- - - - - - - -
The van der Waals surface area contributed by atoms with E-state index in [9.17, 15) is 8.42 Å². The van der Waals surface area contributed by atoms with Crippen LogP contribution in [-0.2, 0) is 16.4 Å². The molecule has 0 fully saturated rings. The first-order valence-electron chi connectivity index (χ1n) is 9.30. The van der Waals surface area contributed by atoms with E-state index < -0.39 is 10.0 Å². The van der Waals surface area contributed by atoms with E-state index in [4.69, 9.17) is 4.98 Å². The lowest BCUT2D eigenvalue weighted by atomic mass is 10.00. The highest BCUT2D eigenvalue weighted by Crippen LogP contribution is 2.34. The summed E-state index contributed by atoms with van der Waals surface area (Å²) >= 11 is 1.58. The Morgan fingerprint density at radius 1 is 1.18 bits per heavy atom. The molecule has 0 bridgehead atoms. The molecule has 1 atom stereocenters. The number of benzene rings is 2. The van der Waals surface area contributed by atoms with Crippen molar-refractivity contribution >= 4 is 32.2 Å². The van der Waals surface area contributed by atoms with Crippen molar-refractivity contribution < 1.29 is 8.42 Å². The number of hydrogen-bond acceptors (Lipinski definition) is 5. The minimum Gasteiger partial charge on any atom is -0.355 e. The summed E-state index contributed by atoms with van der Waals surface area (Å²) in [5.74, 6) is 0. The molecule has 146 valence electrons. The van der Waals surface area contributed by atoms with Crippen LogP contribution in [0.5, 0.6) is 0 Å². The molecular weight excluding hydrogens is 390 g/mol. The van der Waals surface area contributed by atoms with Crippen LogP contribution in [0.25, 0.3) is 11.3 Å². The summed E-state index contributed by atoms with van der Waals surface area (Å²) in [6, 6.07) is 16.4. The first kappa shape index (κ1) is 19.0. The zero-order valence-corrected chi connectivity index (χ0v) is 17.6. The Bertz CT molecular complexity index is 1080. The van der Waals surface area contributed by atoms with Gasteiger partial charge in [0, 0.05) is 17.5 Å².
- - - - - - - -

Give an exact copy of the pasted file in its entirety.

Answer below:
The van der Waals surface area contributed by atoms with E-state index in [9.17, 15) is 8.42 Å². The van der Waals surface area contributed by atoms with Crippen LogP contribution in [-0.2, 0) is 16.4 Å². The molecule has 0 fully saturated rings. The first-order valence-electron chi connectivity index (χ1n) is 9.30. The van der Waals surface area contributed by atoms with E-state index < -0.39 is 10.0 Å². The van der Waals surface area contributed by atoms with E-state index in [4.69, 9.17) is 4.98 Å². The lowest BCUT2D eigenvalue weighted by atomic mass is 10.00. The highest BCUT2D eigenvalue weighted by Crippen LogP contribution is 2.34. The summed E-state index contributed by atoms with van der Waals surface area (Å²) >= 11 is 1.58. The Morgan fingerprint density at radius 1 is 1.18 bits per heavy atom. The molecule has 0 bridgehead atoms. The molecule has 1 atom stereocenters. The number of benzene rings is 2. The van der Waals surface area contributed by atoms with Crippen molar-refractivity contribution >= 4 is 32.2 Å². The van der Waals surface area contributed by atoms with Crippen molar-refractivity contribution < 1.29 is 8.42 Å². The number of hydrogen-bond acceptors (Lipinski definition) is 5. The minimum Gasteiger partial charge on any atom is -0.355 e. The summed E-state index contributed by atoms with van der Waals surface area (Å²) in [5.74, 6) is 0. The molecule has 146 valence electrons. The van der Waals surface area contributed by atoms with Crippen LogP contribution in [0.5, 0.6) is 0 Å². The molecular weight excluding hydrogens is 390 g/mol. The van der Waals surface area contributed by atoms with Crippen LogP contribution in [0.25, 0.3) is 11.3 Å². The summed E-state index contributed by atoms with van der Waals surface area (Å²) in [6, 6.07) is 16.4. The first kappa shape index (κ1) is 19.0. The zero-order valence-corrected chi connectivity index (χ0v) is 17.6. The Bertz CT molecular complexity index is 1080. The van der Waals surface area contributed by atoms with Gasteiger partial charge in [0, 0.05) is 17.5 Å².